Jewel’s message to her younger self and to others is to keep going even when it gets hard. “It’s okay to pause and take a break but never ever stop.”

Kirsten Christiansen’s advice is simple but hits home. “It's all worth it, just keep going.”

How has your perspective on your business evolved over the past 12 months?

Luann Parker shares, “Whatever I think is simple, easy or obvious is not necessarily so. Often times, things that should take very little time to happen take longer, and rather than give up, I have to continue to pursue them until they unfold to fruition. This is professional patience at a level which really challenges you to stay inspired and enthusiastic.”

Luann Parker, Wordy Affairs

“A typical business model is not necessarily the best. I have adapted business ideas in a way that suits my business. Many people are quick to tell you otherwise but they don't know your business as well as you do”, says Sarah Balan while sharing the change in her perspective about her business.

Professional chef plus culinary school and online restaurant owner, Lynda, ‘dishes out’ her thoughts, “Over the past 12 months, my perspective on the business has evolved significantly. I've gained insights from challenges, learned to adapt quickly to market changes, and focused more on fostering a resilient and agile business model. Embracing innovation and staying customer-centric has become even more crucial as we navigate the dynamic landscape.”

Malavika Varadan dispenses short and simple, yet very real words, “I no more am interested in being popular. I now want to be honest.

What are your future goals for your business, and how do you envision the future of women in businesses/entrepreneurship?

Laurence Bathe shares, “We are in a phase of unprecedented growth and that is exciting. That said, with growth comes challenges in ensuring consistency, service standards and delivery. So my primary focus is ensuring that we maintain a healthy growth, whilst offering a career pathway to our staff and exceptional swim programs for our babies, kids and adults. I am looking to hire more women in leadership positions, because they get things done. It's a good time for women to shine!”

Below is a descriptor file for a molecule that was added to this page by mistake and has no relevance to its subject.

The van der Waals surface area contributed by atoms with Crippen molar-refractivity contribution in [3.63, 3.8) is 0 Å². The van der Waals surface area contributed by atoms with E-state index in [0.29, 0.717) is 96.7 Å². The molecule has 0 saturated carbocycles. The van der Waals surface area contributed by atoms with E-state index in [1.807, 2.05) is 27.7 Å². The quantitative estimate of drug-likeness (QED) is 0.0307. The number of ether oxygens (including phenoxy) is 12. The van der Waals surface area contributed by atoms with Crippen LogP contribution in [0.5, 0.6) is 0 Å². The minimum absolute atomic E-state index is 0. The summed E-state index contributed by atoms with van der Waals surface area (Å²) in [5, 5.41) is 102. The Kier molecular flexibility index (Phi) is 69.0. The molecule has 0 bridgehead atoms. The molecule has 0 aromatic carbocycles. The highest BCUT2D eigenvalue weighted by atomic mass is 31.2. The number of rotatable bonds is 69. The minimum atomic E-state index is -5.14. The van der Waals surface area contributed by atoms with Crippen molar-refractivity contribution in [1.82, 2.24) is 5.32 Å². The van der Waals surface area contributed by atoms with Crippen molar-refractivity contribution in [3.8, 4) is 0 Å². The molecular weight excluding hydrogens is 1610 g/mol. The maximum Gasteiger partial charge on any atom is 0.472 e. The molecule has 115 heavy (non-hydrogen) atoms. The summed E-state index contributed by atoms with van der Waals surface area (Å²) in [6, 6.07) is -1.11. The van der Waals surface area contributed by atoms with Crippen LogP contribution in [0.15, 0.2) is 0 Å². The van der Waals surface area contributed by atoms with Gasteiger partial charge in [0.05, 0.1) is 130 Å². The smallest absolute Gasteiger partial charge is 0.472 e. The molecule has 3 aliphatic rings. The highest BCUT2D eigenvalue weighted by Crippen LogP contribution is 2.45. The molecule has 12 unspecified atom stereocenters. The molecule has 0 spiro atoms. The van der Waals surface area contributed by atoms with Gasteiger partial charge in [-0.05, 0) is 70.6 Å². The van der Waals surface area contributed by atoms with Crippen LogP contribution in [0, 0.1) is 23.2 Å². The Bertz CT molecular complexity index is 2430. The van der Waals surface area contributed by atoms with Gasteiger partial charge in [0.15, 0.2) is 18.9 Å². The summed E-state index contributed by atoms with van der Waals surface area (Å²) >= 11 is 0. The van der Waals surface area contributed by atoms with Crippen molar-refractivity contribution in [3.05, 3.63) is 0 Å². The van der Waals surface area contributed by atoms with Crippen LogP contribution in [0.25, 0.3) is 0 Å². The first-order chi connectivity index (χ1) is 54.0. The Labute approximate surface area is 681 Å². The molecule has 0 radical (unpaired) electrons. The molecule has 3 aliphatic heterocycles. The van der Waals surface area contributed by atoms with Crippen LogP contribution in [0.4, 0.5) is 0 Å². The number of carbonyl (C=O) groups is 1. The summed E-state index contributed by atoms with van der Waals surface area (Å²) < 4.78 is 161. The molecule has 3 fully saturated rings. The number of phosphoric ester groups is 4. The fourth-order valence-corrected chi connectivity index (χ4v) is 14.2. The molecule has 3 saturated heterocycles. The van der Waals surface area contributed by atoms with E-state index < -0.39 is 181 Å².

Leanna Chan, co-founder of Immerse Languages, tells us, “My future goals for my business are to continue to scale and expand its reach, while remaining committed to empowering women and promoting diversity and inclusion. I envision a future where women have equal opportunities and representation in business and entrepreneurship, and where diverse perspectives are valued and integrated into decision-making processes.” 

To achieve this, she plans to invest in mentorship programs, partner with organizations that support women's economic empowerment, and advocate for policy changes that promote gender equality. “By working together, we can create a more equitable and inclusive business landscape that benefits everyone.”

Malavika plans to own and run the largest arts business in the region and create a brand synonymous with unparalleled quality. “A space where children and women are always the central focus of our why and our how.”

Lynda, while talking about plans for her culinary school, aims to expand course offerings, enhance collaborations, and create a vibrant community of culinary enthusiasts. “I envision increased empowerment, diversity, and recognition for women in business. Supporting initiatives that promote gender equality and providing mentorship can play a pivotal role in fostering a thriving environment for women entrepreneurs.”

Coach Sveta tells us, “My goal is to continue growing and to have a healthy work environment and happy customers. I respect everyone who runs a business or has just started one, regardless of the gender. It is not easy!”

Coach Sveta, Rhythmic Gymnastics Club

As we celebrate International Women’s Day, the stories of these female entrepreneurs serve as a testament to the power of ambition, perseverance, and the limitless potential of women in the world of business.

So here’s to strong women. May we know them, may we be them, may we raise them.

Customer stories
Dhwani Shah